While the Court’s invocation of City of Arlington in CHRC supports the government, the Court doesn’t cite City of Arlington for its other, parallel proposition; that it is the job of courts to intensively police the boundaries of the administrative state, no matter the standard of review. For Scalia J, every case turns on the vigorous enforcement of statutory boundaries, not the artificial imposition of a particular category. And this is where Bell’s submissions are preferable to the government’s.  Under the government’s formulation of deference without an investigation of statutory signals, it is possible that a decision-maker could have (essentially) the last word on its statutory boundaries. This is not only problematic when we speak of the decision-maker’s power to hear and decide cases; it is a problem in every permutation of decision-making that could abridge the enabling statute. A judicial review court must review, and in our system of laws, this means determining whether there is any daylight between potentially correct interpretations of statutory language and what the decision-maker did in a particular case.

This case provides an example of how this could work in practice. In any given case, there should be two inquiries: (1) is the decision barred by the text, context, and purpose of the statute? (2) is the process of reasoning sound with respect to these principles of statutory interpretation?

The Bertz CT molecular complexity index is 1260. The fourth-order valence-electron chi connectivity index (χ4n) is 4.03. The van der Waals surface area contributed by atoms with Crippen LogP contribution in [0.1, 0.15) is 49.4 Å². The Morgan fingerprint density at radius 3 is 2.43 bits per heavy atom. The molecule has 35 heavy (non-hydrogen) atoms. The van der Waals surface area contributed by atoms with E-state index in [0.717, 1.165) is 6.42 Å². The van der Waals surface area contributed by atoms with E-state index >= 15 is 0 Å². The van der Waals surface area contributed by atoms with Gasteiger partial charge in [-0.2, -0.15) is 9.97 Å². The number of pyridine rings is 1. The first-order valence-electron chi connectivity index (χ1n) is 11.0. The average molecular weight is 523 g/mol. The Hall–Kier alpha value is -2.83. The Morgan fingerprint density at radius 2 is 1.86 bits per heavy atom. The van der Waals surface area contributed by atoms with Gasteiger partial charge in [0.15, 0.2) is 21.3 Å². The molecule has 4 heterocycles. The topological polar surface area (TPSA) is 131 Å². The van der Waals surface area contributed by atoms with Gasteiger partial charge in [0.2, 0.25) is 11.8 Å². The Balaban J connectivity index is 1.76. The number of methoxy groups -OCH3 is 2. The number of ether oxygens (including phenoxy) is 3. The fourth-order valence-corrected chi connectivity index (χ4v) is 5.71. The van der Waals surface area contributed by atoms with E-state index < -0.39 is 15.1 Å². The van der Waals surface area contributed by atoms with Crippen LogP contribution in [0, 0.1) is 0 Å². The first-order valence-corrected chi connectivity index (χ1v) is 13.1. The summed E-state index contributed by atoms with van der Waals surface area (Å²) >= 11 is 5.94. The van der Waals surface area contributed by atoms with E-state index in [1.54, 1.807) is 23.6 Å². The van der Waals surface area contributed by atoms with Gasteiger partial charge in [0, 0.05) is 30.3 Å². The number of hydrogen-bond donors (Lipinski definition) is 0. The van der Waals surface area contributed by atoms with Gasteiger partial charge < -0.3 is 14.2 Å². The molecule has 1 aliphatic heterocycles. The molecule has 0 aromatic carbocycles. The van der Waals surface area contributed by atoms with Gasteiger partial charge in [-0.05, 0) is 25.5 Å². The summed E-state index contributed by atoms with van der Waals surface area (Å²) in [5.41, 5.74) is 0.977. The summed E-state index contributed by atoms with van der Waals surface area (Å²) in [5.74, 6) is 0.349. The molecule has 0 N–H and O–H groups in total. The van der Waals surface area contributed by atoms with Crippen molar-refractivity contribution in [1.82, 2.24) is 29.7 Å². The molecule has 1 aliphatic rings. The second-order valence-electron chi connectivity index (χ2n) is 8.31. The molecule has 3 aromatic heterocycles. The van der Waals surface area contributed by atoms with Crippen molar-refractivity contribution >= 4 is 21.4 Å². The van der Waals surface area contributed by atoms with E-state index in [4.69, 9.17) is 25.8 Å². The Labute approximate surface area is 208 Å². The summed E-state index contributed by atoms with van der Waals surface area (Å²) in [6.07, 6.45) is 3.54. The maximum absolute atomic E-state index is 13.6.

On the first question, whether the term “programming services” can refer to the Super Bowl is a question of law. That means that a court reviews the text, context, and purpose of the statute—and the “open-textured” language therein—to determine the level of deference owed and whether the substantive result is legal. Here, the text is undefined in the statute, and is reasonably open-textured, meaning it could support more than one option. Sometimes, the tools of statutory interpretation require this result—there may be more than one answer. The context supports the CRTC’s interpretation and the breadth of options; the definition of programming services in the Sim Sub Regulations supports the CRTC’s decision. While I am alive to the concern that the Cabinet may have the power under s.26(2) to specify particular programs, that power seems to be of a different nature—based on the “urgency” of the program specified.  And even though a statutory right of appeal is present in the legislative context, that does not change the legality of the CRTC’s reasoning on the specific interpretive difficulty. Finally, the CRTC’s decision does not run counter to any of the Broadcasting Act’s purposes.

If I had my druthers, this is how we would deal with questions of law. There would be no presumption of “reasonableness.” Any deference is inherent in the language, the context, and the purpose of the statute. Here, the CRTC’s decision is not reasonable, or correct, but legal—it is supported by the tools of statutory interpretation and its process of reasoning is adequate (this point was not central). Nothing more or less.

Jurisdictional metaphysics, while interesting, is the province of lawyers. Bell/NFL provides an opportunity for the Court to get out of the game.

Author: Mark Mancini

I am a graduate of the University of New Brunswick Faculty of Law, and a current LL.M. student at the University of Chicago Law School. I clerked at the Federal Court for Justice Ann Marie McDonald. I have interests in administrative law broadly, with specific interests in substantive review of administrative interpretations of law. I am also interested in law and economics, particularly remedies law viewed from an economic perspective. Any views expressed on Double Aspect are mine, and mine alone.